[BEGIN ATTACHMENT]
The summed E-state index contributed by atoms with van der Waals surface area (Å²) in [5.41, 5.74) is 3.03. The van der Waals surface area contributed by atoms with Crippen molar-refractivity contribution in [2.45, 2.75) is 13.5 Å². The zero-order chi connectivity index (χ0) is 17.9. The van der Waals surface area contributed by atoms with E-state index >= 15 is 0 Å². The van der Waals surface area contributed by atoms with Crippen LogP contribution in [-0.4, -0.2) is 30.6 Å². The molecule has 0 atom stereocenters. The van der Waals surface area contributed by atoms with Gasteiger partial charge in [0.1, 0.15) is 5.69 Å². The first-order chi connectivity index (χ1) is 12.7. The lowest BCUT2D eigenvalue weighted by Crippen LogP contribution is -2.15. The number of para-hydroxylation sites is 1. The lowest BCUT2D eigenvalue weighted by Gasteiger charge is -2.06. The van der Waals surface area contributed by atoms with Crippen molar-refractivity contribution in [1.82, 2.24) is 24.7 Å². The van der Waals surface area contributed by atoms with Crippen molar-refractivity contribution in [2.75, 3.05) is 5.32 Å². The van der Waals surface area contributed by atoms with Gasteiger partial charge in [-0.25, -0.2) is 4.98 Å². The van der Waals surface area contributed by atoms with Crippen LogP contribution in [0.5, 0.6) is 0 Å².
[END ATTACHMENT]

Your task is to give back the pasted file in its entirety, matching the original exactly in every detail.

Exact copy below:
The summed E-state index contributed by atoms with van der Waals surface area (Å²) in [5.41, 5.74) is 3.03. The van der Waals surface area contributed by atoms with Crippen molar-refractivity contribution in [2.45, 2.75) is 13.5 Å². The zero-order chi connectivity index (χ0) is 17.9. The van der Waals surface area contributed by atoms with E-state index >= 15 is 0 Å². The van der Waals surface area contributed by atoms with Crippen LogP contribution in [-0.4, -0.2) is 30.6 Å². The molecule has 0 atom stereocenters. The van der Waals surface area contributed by atoms with Gasteiger partial charge in [0.1, 0.15) is 5.69 Å². The first-order chi connectivity index (χ1) is 12.7. The lowest BCUT2D eigenvalue weighted by Crippen LogP contribution is -2.15. The number of para-hydroxylation sites is 1. The lowest BCUT2D eigenvalue weighted by Gasteiger charge is -2.06. The van der Waals surface area contributed by atoms with Crippen molar-refractivity contribution in [1.82, 2.24) is 24.7 Å². The van der Waals surface area contributed by atoms with Crippen molar-refractivity contribution in [2.75, 3.05) is 5.32 Å². The van der Waals surface area contributed by atoms with Gasteiger partial charge in [-0.25, -0.2) is 4.98 Å². The van der Waals surface area contributed by atoms with Crippen LogP contribution in [0.5, 0.6) is 0 Å².